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Nine Basic Rules for Building a Nest Egg
Building a Nest Egg

Building a nest egg to give you a secure financial future doesn't require a degree in economics, just a degree of common sense. The rules are easy and time-tested, and the smart players always abide by them.

1. It's never too late or too early to start. Think back five or ten years and say to yourself, "Where would I be now if I had started saving a little each month back then?"

2. Get out of debt. Payments on certain things such as a home or a car may be necessary, but pay off the charge cards. That alone is a sound investment with a return equal to the interest credit card companies charge you.

3. Establish a budget, a realistic one that accounts for everything, including the big financial drains like taxes, vacations, and holiday spending. While you're drawing up a budget, streamline your finances. Don't buy things that give you nothing in return. Don't splurge; think about what you're buying. Be sure you are properly insured with the right types and amounts of insurance.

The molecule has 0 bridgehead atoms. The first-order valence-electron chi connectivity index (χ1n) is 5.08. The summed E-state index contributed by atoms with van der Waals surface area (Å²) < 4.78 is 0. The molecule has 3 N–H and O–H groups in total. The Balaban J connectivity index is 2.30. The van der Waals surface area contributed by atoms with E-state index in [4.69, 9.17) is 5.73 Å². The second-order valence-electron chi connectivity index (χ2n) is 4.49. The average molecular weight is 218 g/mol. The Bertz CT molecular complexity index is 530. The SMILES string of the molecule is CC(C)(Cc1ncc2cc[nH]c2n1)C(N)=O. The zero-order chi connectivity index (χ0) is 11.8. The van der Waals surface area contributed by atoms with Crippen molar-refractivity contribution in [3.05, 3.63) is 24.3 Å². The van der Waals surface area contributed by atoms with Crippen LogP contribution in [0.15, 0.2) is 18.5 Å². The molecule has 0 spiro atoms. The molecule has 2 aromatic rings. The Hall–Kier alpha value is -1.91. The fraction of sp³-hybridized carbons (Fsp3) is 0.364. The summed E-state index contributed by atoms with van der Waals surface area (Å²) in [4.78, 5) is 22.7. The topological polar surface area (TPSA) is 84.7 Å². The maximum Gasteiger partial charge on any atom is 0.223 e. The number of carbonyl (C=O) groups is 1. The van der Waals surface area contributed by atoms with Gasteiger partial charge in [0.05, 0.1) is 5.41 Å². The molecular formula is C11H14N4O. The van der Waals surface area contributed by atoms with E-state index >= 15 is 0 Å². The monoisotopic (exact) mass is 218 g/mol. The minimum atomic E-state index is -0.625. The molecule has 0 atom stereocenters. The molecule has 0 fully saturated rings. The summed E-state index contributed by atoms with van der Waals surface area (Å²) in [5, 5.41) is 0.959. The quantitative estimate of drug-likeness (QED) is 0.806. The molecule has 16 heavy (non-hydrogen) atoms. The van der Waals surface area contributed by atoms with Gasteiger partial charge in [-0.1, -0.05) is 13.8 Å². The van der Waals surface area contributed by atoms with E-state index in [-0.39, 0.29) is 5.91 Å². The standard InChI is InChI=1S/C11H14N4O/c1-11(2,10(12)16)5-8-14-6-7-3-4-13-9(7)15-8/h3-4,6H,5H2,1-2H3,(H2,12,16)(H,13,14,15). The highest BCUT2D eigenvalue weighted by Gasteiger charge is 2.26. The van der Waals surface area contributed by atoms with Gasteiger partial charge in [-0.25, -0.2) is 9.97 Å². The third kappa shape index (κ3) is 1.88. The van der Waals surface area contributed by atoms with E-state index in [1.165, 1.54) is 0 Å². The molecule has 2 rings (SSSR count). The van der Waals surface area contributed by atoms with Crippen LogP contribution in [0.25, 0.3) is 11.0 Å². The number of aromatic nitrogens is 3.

4. Set aside an emergency fund, enough to live on for three to six months. Consider building your emergency fund in a low-risk investment that's easily converted to cash, such as a no-load mutual fund or a savings account.

5. Invest safely and simply. Be cautious with your investments until you have built a portfolio and have some knowledge of how the financial world operates. Your first investments might be CDs, mutual funds, or savings bonds.

6. Stick with your plan. Investing a fixed amount every month without fail is far wiser than waiting for a windfall from interest rate changes or a stock market jump. Inform yourself with periodicals, books, and television financial programs. Monitor your plan and gently steer it in a new direction if necessary.

7. Diversify. Remember to diversify even within the broader markets. A mutual fund may provide a range of stocks, but you should diversify further by investing in different types of mutual funds and in different "families."

8. Include your spouse in planning sessions, or your spouse may live a nightmare trying to unravel your financial affairs if something happens to you. Also, input from a spouse gives fresh perspective for establishing realistic financial goals for the entire family.

9. Have patience. You do not create financial security in a few months; you achieve it over many years. Seek professional assistance when you are in unfamiliar territory.